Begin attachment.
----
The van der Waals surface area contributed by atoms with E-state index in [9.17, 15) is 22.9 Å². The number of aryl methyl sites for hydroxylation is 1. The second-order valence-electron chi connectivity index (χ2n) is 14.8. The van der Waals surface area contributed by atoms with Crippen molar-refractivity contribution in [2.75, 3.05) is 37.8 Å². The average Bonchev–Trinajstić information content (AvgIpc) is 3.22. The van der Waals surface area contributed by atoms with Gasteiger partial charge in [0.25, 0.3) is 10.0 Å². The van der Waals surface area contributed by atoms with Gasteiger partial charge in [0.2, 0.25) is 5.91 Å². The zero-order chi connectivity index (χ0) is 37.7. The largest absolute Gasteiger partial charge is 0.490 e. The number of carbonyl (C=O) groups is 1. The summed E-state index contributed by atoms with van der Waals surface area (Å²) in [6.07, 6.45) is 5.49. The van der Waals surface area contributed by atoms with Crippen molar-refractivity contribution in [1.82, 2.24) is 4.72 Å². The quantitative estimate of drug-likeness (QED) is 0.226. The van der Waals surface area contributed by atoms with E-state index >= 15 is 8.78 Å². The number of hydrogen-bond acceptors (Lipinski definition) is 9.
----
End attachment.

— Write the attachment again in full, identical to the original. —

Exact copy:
The van der Waals surface area contributed by atoms with E-state index in [9.17, 15) is 22.9 Å². The number of aryl methyl sites for hydroxylation is 1. The second-order valence-electron chi connectivity index (χ2n) is 14.8. The van der Waals surface area contributed by atoms with Crippen molar-refractivity contribution in [2.75, 3.05) is 37.8 Å². The average Bonchev–Trinajstić information content (AvgIpc) is 3.22. The van der Waals surface area contributed by atoms with Gasteiger partial charge in [0.25, 0.3) is 10.0 Å². The van der Waals surface area contributed by atoms with Gasteiger partial charge in [0.2, 0.25) is 5.91 Å². The zero-order chi connectivity index (χ0) is 37.7. The largest absolute Gasteiger partial charge is 0.490 e. The number of carbonyl (C=O) groups is 1. The summed E-state index contributed by atoms with van der Waals surface area (Å²) in [6.07, 6.45) is 5.49. The van der Waals surface area contributed by atoms with Crippen molar-refractivity contribution in [1.82, 2.24) is 4.72 Å². The quantitative estimate of drug-likeness (QED) is 0.226. The van der Waals surface area contributed by atoms with E-state index >= 15 is 8.78 Å². The number of hydrogen-bond acceptors (Lipinski definition) is 9.